I asked you, How long have you lived? You are aware that the great majority of persons that are ever converted, are converted quite young; especially where persons live under the means of grace, they are converted early or become gospel-hardened. How has it been with you? Comparatively few persons are converted after they are forty years of age. By far the majority of converts are converted under twenty, in all ages of the world. Now how many years have you lived? Have you not already lived out half of your days, so far as all hope of your salvation is concerned? Have not many of you gone even already beyond the point where there is much likelihood that you will ever be converted?

(3.) How long do you expect to live? Some of you may live for years; and some of you may live but a few moments. But can you ask, with any honor or honesty, that you may live and be spared if you continue in your sins? Your sins are a great trial to God; they are a great nuisance in society. God may see cause to spare you notwithstanding your sins; but your sins are nevertheless a great abomination to him, and a great abomination to his people. Now can you honestly pray to God, and ask him to spare you that you may continue to mark your way all along with sins and rebellion against him?

(4.) Will a longer life be a blessing or a curse to you? Judging from the past, have you not reason to fear that the longer you live the worse it will be for you? No doubt you hope to amend, and to break off from your wickedness; but is there really much prospect that you ever will? Is it not highly probable that you never will, but will wax worse and worse?

Now please reflect--Have you more selfishness now than you had when you were young?

Are you more susceptible of religious impressions, or less susceptible? Have you more prejudice against Christian people than you used to have or have you less? Have you more attachment to the house and worship of God; or have you less? Have you fallen out from association with God's people, and fallen out from his worship, more and more, or less and less? Does the Spirit of God strive with you still, and even more than formerly; or has he almost, if not entirely, ceased to strive with you? Are the moral principles that you were taught in your childhood more potent to influence you now than formerly; or less so? In short, is life to you a hardening process, or is it a subduing and sanctifying process?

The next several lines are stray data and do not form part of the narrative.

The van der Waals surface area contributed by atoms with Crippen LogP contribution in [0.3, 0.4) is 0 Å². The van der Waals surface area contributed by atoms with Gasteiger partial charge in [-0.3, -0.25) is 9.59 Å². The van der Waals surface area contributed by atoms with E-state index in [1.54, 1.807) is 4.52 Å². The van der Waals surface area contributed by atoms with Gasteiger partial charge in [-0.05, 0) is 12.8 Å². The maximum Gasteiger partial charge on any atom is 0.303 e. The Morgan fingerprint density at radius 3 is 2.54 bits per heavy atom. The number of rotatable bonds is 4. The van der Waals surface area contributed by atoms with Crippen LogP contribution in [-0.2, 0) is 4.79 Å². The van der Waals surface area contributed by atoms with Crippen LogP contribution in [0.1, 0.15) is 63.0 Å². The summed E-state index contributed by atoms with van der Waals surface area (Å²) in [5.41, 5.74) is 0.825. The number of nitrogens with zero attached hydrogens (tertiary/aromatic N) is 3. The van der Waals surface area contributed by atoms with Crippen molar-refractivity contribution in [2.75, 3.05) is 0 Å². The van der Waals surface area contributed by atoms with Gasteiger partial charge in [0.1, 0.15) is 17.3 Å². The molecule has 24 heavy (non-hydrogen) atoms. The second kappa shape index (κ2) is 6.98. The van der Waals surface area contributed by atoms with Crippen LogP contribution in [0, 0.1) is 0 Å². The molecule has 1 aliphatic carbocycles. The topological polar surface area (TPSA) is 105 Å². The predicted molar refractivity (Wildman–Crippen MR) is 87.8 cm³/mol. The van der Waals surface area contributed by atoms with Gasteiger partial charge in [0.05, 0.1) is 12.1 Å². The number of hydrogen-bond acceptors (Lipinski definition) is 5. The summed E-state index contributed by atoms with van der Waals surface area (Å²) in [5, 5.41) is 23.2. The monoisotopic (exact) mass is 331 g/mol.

(5.) Why are you still neglecting the Savior? And have you not reason to believe that you shall always neglect him, and that no length of days in this life will make you a Christian?

(6.) Where will you soon be? You cannot live long. Where shall you and I soon meet? We cannot meet here much longer. We must soon depart hence to be here no more; and the places that now know you and me will soon know us no more forever. Where then shall we be? Where will you be? What will be your employment when this life is ended? Can you not see that the answer to that question must turn upon the manner in which you spend this life? "Be not deceived; God is not mocked; for whatsoever a man soweth that shall he also reap. He that soweth to his flesh shall of the flesh reap corruption; but he that soweth to the Spirit shall of the Spirit reap life everlasting." If you sow to the wind, you must reap the whirlwind. If you live to minister to your appetites and propensities, when the body is torn down, when the flesh is gone and sensual enjoyments are no more--what then must you reap? If you have sown to the Spirit of God; if you have lived to please him; if you have lived in the Spirit, and prayed in the Spirit, and walked in the Spirit, and communed in the Spirit--then tear the body down and you have life everlasting. But mark again, I pray you, "Whatsoever a man soweth, that shall he also reap." When you understand what life is doing for you, you need not be a prophet to decide what your eternal destiny must be. If you are prepared for heaven, to heaven you will go; if not prepared for heaven, you must have your portion with hypocrites and unbelievers." [sic.]

(7.) Shall God spare you and love you and try to save you in vain? Will you perversely turn away; will you continue to rebel and be wicked until his forbearance can no longer spare you, and he is obliged to wipe you from the earth as a nuisance? What shall be said of you when you are dead? Shall it truly be said of you that you have lived, and sinned, and died in your sins; and then shall a cloud settle over you;--shall the darkness of eternal night rest upon you forever?